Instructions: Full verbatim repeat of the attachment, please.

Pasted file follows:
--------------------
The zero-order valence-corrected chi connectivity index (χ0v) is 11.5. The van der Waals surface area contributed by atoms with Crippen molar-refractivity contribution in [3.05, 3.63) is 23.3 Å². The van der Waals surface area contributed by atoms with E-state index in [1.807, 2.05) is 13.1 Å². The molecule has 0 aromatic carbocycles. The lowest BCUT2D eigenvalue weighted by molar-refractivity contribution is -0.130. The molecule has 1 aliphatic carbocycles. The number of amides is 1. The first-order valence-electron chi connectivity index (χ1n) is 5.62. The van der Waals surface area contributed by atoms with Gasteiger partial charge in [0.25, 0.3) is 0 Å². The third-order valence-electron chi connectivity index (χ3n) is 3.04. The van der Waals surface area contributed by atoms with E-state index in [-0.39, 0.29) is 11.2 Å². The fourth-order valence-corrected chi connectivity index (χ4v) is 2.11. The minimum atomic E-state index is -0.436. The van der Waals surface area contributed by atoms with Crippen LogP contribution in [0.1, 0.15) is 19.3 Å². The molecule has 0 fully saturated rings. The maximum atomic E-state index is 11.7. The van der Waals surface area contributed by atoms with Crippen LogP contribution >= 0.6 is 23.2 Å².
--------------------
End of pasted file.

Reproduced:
The zero-order valence-corrected chi connectivity index (χ0v) is 11.5. The van der Waals surface area contributed by atoms with Crippen molar-refractivity contribution in [3.05, 3.63) is 23.3 Å². The van der Waals surface area contributed by atoms with E-state index in [1.807, 2.05) is 13.1 Å². The molecule has 0 aromatic carbocycles. The lowest BCUT2D eigenvalue weighted by molar-refractivity contribution is -0.130. The molecule has 1 aliphatic carbocycles. The number of amides is 1. The first-order valence-electron chi connectivity index (χ1n) is 5.62. The van der Waals surface area contributed by atoms with Gasteiger partial charge in [0.25, 0.3) is 0 Å². The third-order valence-electron chi connectivity index (χ3n) is 3.04. The van der Waals surface area contributed by atoms with E-state index in [-0.39, 0.29) is 11.2 Å². The fourth-order valence-corrected chi connectivity index (χ4v) is 2.11. The minimum atomic E-state index is -0.436. The van der Waals surface area contributed by atoms with Crippen LogP contribution in [0.1, 0.15) is 19.3 Å². The molecule has 0 fully saturated rings. The maximum atomic E-state index is 11.7. The van der Waals surface area contributed by atoms with Crippen LogP contribution >= 0.6 is 23.2 Å².